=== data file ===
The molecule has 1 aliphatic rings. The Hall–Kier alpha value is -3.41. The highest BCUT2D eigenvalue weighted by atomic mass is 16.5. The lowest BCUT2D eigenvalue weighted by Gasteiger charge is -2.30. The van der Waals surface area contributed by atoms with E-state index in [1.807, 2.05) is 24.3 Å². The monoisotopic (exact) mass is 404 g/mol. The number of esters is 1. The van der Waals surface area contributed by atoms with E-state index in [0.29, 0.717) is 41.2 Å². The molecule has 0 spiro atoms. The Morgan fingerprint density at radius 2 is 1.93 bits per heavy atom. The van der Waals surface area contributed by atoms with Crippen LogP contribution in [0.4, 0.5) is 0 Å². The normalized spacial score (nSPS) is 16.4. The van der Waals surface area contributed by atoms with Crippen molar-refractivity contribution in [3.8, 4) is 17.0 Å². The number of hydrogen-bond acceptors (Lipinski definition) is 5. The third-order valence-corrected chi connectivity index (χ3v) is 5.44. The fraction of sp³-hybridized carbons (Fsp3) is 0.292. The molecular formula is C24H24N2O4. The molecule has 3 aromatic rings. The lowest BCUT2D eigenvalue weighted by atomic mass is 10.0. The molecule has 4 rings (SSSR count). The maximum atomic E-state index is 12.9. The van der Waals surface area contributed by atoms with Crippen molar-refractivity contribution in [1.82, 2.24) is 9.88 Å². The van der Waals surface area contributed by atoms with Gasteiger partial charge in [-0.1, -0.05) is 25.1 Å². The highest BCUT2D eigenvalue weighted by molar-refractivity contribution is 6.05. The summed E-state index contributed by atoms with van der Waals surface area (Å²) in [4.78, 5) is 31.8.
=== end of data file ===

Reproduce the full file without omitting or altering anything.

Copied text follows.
The molecule has 1 aliphatic rings. The Hall–Kier alpha value is -3.41. The highest BCUT2D eigenvalue weighted by atomic mass is 16.5. The lowest BCUT2D eigenvalue weighted by Gasteiger charge is -2.30. The van der Waals surface area contributed by atoms with E-state index in [1.807, 2.05) is 24.3 Å². The monoisotopic (exact) mass is 404 g/mol. The number of esters is 1. The van der Waals surface area contributed by atoms with E-state index in [0.29, 0.717) is 41.2 Å². The molecule has 0 spiro atoms. The Morgan fingerprint density at radius 2 is 1.93 bits per heavy atom. The van der Waals surface area contributed by atoms with Crippen LogP contribution in [0.4, 0.5) is 0 Å². The normalized spacial score (nSPS) is 16.4. The van der Waals surface area contributed by atoms with Crippen molar-refractivity contribution in [3.8, 4) is 17.0 Å². The number of hydrogen-bond acceptors (Lipinski definition) is 5. The third-order valence-corrected chi connectivity index (χ3v) is 5.44. The fraction of sp³-hybridized carbons (Fsp3) is 0.292. The molecular formula is C24H24N2O4. The molecule has 3 aromatic rings. The lowest BCUT2D eigenvalue weighted by atomic mass is 10.0. The molecule has 4 rings (SSSR count). The maximum atomic E-state index is 12.9. The van der Waals surface area contributed by atoms with Crippen molar-refractivity contribution in [1.82, 2.24) is 9.88 Å². The van der Waals surface area contributed by atoms with Gasteiger partial charge in [-0.1, -0.05) is 25.1 Å². The highest BCUT2D eigenvalue weighted by molar-refractivity contribution is 6.05. The summed E-state index contributed by atoms with van der Waals surface area (Å²) in [4.78, 5) is 31.8.